Mary Portman (Naomi Watts) is a child psychologist who lives in isolation in rural New England after her husband dies in a horrific car accident. The tragedy also leaves her 18 year old stepson Stephen (Charlie Heaton) in a bedridden, catatonic state, making him completely dependent on her. When one of Mary‘s young patients goes missing and is presumed dead, she becomes convinced that the boy’s (Jacob Tremblay) ghost is now haunting both her and Stephen.
It’s beginning to become that time of year. The weather’s getting colder and snow is falling on the ground and films are starting to reflect that. There aren’t many things as scary as being trapped in somewhere isolated. Plenty of films have done this before with maybe The Shining being the best example. Most of them always seem to involve snowstorms. This one is no different but also features the beautiful Québec landscape, masquerading as Maine.
More specifically, Mary Portman (Watts) is a child psychologist who lives in an isolated rural home with her now bedridden, catatonic stepson Stephen (Heaton), after a car accident that also killed her husband. When Mary befriends a troubled young patient named Tom (Tremblay) who then goes missing and presumed dead, she begins to believe that Tom’s ghost is now haunting her and Stephen.
The story should not come as much of a surprise as much of it has been done before in other films. It can also be very hard to follow, making it confusing as it goes in many directions without committing to any. Mary is grieving the loss of her son as she is only left with his lifeless body who is becoming harder to take care of, causing her stress and lack of sleep, leading to bad dreams and hallucinations. Mary becomes close to Tom and takes his disappearance hard as this brings her similar feelings from losing Stephen. Mary has to of course deal with all of this while living in relative isolation.
Mary’s bad dreams and hallucinations began out of stress and frustration from dealing with Stephen to getting visions of Tom after feeling guilty after his disappearance. As these kept getting worse, Mary was faced with strange noises, things moving on their own, and suspenseful music. This was pretty standard fare, suspense film wise but nothing really jumped out. Things jumped out, but it lacked any suspense whatsoever as seeing Mary go around and just react to things was not very exciting. That along with the generic story made it rather boring to watch.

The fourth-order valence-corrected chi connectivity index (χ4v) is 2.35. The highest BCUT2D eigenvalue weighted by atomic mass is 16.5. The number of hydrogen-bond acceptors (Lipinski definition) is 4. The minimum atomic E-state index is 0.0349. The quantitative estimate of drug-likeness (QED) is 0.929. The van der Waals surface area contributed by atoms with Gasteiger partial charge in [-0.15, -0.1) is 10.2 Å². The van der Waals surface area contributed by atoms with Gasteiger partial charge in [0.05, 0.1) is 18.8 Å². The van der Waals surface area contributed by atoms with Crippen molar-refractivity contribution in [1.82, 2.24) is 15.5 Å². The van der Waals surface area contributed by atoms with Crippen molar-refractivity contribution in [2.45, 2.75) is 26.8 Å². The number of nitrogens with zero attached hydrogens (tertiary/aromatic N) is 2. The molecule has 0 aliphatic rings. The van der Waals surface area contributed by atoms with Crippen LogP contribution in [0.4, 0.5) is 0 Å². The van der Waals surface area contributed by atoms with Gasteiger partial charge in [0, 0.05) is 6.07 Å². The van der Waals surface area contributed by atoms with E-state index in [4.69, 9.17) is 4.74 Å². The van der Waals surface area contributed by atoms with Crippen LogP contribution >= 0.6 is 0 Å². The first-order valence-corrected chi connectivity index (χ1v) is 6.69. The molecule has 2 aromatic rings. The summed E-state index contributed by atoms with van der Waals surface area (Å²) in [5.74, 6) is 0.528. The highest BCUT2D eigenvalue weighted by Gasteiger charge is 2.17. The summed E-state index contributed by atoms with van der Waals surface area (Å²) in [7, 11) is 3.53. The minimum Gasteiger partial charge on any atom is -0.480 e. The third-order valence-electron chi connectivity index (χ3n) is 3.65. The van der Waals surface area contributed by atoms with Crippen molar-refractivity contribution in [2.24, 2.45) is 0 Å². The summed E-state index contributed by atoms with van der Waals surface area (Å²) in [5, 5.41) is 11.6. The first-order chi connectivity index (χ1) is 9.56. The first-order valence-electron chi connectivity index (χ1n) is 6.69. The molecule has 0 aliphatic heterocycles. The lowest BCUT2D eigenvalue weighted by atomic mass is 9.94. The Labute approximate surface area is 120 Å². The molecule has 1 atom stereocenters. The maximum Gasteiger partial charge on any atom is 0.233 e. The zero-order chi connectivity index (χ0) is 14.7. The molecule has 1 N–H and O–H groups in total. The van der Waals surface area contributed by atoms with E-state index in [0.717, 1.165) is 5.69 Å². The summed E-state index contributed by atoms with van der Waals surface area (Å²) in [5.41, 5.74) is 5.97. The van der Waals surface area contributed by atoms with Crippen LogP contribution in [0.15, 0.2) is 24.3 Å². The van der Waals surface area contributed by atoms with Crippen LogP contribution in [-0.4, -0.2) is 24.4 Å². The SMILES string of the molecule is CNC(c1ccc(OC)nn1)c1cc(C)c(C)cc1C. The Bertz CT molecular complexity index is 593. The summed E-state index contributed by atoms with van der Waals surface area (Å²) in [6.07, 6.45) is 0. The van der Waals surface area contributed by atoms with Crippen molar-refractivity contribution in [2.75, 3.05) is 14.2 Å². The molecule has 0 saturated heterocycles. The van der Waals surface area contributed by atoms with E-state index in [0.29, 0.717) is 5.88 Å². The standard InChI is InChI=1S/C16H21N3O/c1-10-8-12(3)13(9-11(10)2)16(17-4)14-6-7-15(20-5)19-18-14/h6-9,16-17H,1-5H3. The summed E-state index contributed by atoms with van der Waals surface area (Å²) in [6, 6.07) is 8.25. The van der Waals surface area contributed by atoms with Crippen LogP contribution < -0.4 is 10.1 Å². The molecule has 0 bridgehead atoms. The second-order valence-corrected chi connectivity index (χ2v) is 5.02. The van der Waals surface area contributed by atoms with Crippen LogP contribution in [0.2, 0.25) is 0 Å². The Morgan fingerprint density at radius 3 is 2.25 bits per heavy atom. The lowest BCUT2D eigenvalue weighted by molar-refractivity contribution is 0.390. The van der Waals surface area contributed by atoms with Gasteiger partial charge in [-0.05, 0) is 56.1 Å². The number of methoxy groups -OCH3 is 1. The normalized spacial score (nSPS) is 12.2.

Most of the film doesn’t seem to go anywhere as we follow Mary during her everyday life. She takes care of Stephen. She feeds him, clothes him, and bathes him. She feels guilty as her decision to send her troubled stepson away caused the accident that resulted in his current state. Feeling overwhelmed with responsibility, she decides to send Stephen away again to a care facility. Piling onto this, Mary meets Tom who she becomes invested in as he was a troubled foster child who bounced from home to home. Once he goes missing she becomes even more invested, much to the detriment of Stephen.
The film finally finds a direction during its last third but it involves a stupid twist that comes out of nowhere. Without giving anything away, an already boring film devolved from there. The twist did not make much sense within the context of the film because it didn’t feel earned as it destroyed everything leading up to that point and making everything before almost pointless. It seemed like the script was rushed and they couldn’t seem to figure out how to end the film. The film is called “Shut In” but did a poor job at utilizing this isolation angle.
The acting was mediocre all around with Watts being the best in a phoned in performance. She simply tried to make the best out of a less than ideal situation. She was still kind of compelling to watch but her character was very cliched and uninteresting. Tremblay was there but he had very little to do and his role had no dialogue which relegated him to conveying emotions via facial expressions. Heaton was okay being the catatonic stepson but it was the last third of the film where he had the most to do. He was way over the top which made his performance cringe-worthy.
Overall, this was a generic, derivative, confusing mess of a film with a stupid twist and mediocre performances.